formatting when you get a new mac.

Discussion in 'Mac Basics and Help' started by believo, Jul 25, 2006.

  1. believo macrumors regular

    believo

    Joined:
    May 21, 2004
    Location:
    Los Angeles, CA
    #1
    I've heard that you should always format your hard drive when you get a new mac. Would you guys reccomend it?

    thanks.
     
  2. iBookG4user macrumors 604

    iBookG4user

    Joined:
    Jun 27, 2006
    Location:
    Seattle, WA
    #2
    If you have a big hard drive, I don't think you need to. But if you have a small hard drive then I would recommend it.
     
  3. SilentPanda Moderator emeritus

    SilentPanda

    Joined:
    Oct 8, 2002
    Location:
    The Bamboo Forest
    #3
    That makes no sense.

    Anywho.... most people don't bother (and you really don't need to) but I usually do it simply to make sure the restore/system disks work... this way if my computer does go kaput I know my media is good.

    But yeah... really no need to.
     
  4. iBookG4user macrumors 604

    iBookG4user

    Joined:
    Jun 27, 2006
    Location:
    Seattle, WA
    #4
    What I meant was if you have a smaller hard drive like 60GB or so you should do it because it will get you some space back and if you have a bigger hard drive like 160GB or so you really would fill that up very soon (that is if your not doing video editing ect.) so you wouldn't see such an imediate benefit from getting the space back.
     
  5. mklos macrumors 68000

    mklos

    Joined:
    Dec 4, 2002
    Location:
    My house!
    #5
    Most of the time its really not necessary. The only time you may want to do it is if you think the Mac isn't running like it should. Sometimes Macs come with bad installations of OS X right out of the box. I've setup a couple of Macs that were like that. Wasn't really any biggie to me as OS X only takes a few minutes to install, even with the built in apps.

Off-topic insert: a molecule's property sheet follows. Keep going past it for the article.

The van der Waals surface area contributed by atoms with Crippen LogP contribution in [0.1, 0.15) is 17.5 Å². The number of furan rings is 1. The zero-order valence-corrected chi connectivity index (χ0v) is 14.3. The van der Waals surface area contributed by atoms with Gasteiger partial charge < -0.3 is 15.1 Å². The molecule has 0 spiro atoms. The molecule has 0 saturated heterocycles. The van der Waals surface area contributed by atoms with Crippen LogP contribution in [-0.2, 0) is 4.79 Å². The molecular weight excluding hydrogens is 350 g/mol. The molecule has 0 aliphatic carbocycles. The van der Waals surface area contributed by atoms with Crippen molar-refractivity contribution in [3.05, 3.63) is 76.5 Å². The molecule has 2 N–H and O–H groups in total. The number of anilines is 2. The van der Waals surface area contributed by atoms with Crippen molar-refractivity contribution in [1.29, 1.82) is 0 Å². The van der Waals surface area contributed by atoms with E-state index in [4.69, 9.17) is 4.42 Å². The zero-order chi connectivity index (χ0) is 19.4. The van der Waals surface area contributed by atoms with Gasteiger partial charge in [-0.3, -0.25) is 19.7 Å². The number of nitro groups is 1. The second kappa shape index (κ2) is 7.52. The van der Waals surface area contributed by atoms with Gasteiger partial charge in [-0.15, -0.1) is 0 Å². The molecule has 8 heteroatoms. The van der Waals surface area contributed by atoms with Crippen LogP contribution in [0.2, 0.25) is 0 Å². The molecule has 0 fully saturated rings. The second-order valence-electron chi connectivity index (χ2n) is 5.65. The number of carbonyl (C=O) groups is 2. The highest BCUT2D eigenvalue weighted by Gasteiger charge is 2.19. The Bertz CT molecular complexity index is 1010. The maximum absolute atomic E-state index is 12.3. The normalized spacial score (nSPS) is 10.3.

The only thing you really want to do is make sure you run Software Update as they usually don't come with the latest updates for OS X or the built in apps such as iLife. Your Mac could be made a couple of months ago and was just sitting in a warehouse so its probably missing some recent updates.

    BTW iBookG4User, you need to change you signature to 10.4.7! ;)
     
  6. dejo Moderator

    dejo

    Staff Member

    Joined:
    Sep 2, 2004
    Location:
    The Centennial State
    #6
    How do you get space back? :confused: Unless you mean by leaving off some options during the OS reinstall...
     
  7. mklos macrumors 68000

    mklos

    Joined:
    Dec 4, 2002
    Location:
    My house!
    #7
    Thats exactly what he meant. For example, if you have an HP printer, there's no sense in installing the EPSON, Xerox, Lexmark, etc printers. That alone will save you nearly a gig of HD space. If you don't need some of the built in apps that come with that particular Mac you can choose to not install them as well which will free up more space. For a typical user, HD space isn't to much of a big deal. Most people have more HD space than they'll ever use unless they get into video editing or fill it up with stolen music and digital photos.
     
  8. TWLreal macrumors 6502

    Joined:
    Jul 9, 2006
    #8
    I did a clean install when I got my notebook.

    OS X and all the iLife suite came at a total of 20 GB of HDD space used on first boot. Which is ridiculous to me since I don't need most of the preinstalled applications.

    Doing a custom installation and removing, if my memory serves me correctly, iDVD, iMovie HD, iWork, Quicken and some random stuff they put on cleared a heck of a lot of HDD space.

    The install was reduced to 8 GB. ;-)

    I could've gotten it even lower, probably down to 5 GB, by removing some languages and printer drivers. But I kept those just in case.
     
  9. galloman macrumors member

    Joined:
    Jul 22, 2006
    Location:
    Monterrey, Mexico
    #9
    how did you do it??

    I´m planning on doing it but am new to mac and don´t know how to do it